From Twitter to TIME: An Egyptian Photojournalist Finds His Voice Amid Violence
A difficult reality of photojournalism is that photographers often define their careers by covering conflict. Egyptian photojournalist Mosa’ab Elshamy is the latest example. Elshamy began photographing as a citizen journalist during the Arab Spring protests in Egypt in 2011, when he documented demonstrations against then-President Hosni Mubarak in Cairo’s Tahrir Square. Two and a half-years later, he’s made the transition from being an amateur to being a photojournalist who is watched by top photo editors and a nearly 40,000-strong Twitter following.
Elshamy’s work in Egypt, and from Gaza during the 2012 war there, has been published by the likes of The Economist and Harper’s among others, and he’s won awards in the Egypt International Photography Contest and Arab Union of Photographers competition. Yet during the last few weeks his photos of Egypt’s descent into violence, particularly his images of the clearing of a pro-Morsi sit-in at Rabaa at the end of July, have earned him the cover of The New York Times and bylines for TIME International and AlJazeera English, among other publications.
Patrick Witty, international picture editor of TIME, says he first heard about Elshamy’s work on Twitter at the end of July. “After the massacre at Rabaa Square on July 27, someone I follow tweeted about a picture he made,” Witty told PDN in an email. “I tracked it back to his Flickr account and reached out to him.”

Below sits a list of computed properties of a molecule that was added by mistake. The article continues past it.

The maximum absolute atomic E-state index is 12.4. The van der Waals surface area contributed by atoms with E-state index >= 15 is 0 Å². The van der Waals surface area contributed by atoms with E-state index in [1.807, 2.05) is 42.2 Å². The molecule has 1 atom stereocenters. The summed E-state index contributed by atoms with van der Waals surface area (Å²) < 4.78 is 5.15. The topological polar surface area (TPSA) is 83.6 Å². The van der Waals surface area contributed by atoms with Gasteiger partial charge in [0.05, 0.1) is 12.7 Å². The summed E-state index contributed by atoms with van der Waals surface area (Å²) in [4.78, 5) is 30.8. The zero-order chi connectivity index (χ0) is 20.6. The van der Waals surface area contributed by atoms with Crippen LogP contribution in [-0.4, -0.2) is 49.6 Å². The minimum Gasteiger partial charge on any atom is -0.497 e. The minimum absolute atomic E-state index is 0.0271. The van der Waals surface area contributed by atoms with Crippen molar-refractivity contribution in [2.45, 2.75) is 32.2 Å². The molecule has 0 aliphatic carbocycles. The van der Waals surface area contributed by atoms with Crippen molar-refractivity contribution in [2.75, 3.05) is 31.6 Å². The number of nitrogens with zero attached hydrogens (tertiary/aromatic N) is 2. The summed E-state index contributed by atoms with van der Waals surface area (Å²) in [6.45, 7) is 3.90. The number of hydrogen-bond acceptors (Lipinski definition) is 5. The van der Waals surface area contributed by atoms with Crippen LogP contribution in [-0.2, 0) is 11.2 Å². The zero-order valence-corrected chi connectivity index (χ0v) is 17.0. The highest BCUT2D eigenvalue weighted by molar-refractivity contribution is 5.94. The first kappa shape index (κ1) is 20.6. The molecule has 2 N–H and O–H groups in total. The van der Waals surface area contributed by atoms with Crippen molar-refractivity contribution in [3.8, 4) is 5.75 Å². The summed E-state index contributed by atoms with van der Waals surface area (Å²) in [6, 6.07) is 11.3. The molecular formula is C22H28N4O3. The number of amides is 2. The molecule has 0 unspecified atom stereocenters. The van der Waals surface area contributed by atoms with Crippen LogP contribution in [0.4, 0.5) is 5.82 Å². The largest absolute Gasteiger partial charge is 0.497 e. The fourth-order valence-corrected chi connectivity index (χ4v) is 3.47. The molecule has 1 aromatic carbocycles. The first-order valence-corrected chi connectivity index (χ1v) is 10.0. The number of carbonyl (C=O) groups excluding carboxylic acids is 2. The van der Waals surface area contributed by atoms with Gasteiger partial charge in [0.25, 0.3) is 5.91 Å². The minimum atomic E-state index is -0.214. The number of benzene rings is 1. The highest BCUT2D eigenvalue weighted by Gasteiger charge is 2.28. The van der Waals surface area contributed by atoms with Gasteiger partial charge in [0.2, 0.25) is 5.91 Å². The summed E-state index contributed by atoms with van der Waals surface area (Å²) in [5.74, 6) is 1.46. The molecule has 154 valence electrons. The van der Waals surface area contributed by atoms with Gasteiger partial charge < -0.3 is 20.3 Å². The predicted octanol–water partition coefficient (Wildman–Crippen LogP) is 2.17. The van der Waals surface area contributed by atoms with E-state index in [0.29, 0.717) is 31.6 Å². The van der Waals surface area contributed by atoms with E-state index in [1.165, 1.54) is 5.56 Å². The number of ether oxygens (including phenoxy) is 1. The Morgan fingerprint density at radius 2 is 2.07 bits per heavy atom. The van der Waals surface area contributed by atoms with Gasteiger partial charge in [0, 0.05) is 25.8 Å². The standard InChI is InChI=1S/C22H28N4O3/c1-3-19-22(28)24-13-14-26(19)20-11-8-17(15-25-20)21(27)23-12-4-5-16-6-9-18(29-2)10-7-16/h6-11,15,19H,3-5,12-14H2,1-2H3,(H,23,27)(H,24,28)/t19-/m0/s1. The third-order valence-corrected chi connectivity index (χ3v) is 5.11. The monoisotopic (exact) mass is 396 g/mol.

A series of Elshamy’s images from Rabaa were published in TIME International, and on the TIME Lightbox photojournalism blog just two days later. “I was speechless when I saw his photographs from Rabaa—the intensity, the tragedy—they needed to be seen,” Witty says.
In an interview published yesterday on the website of The Washington Post, Elshamy spoke about learning to react and shoot bursts of pictures quickly. He’s learned, he told the Post‘s Max Fisher, to “appreciate how significant events really end up taking seconds…. I have full sequences, and sometimes it starts with somebody standing, but in the sixth or seventh photo, he’s got a bullet through his head, and it all took less than a second.
“The consequences of that moment, of this guy getting shot or avoiding a bullet that killed someone else—it’s a very significant thing, and more often that’s becoming lost. I try to focus on that in my pictures, I try to include as few people as possible; just a man sitting with a killed friend of his, or a mother mourning next to a daughter. It’s a very individual act, one person killing another person.”
Witty says that, even though Elshamy was a protester with a camera during the Arab Spring before making the transition to professional, he has had no worries about Elshamy’s journalistic integrity. “I see a tremendous amount of compassion and honesty in his photos, even in his tweets,” Witty says. “I sense no agenda other than to document the tragedy around him.”
Witty believes Elshamy has “found his calling” as a photojournalist, and says he possesses “a natural eye and a strong esthetic.”
“I think we will see more photojournalists begin their careers this way,” Witty adds. “I also think his rapid rise is a reflection of the time in which we live. With Twitter, Facebook, Instagram and Tumblr, it’s easier than ever to discover talented photographers. And easier than ever for them to spread their work. All it takes is one tweet.”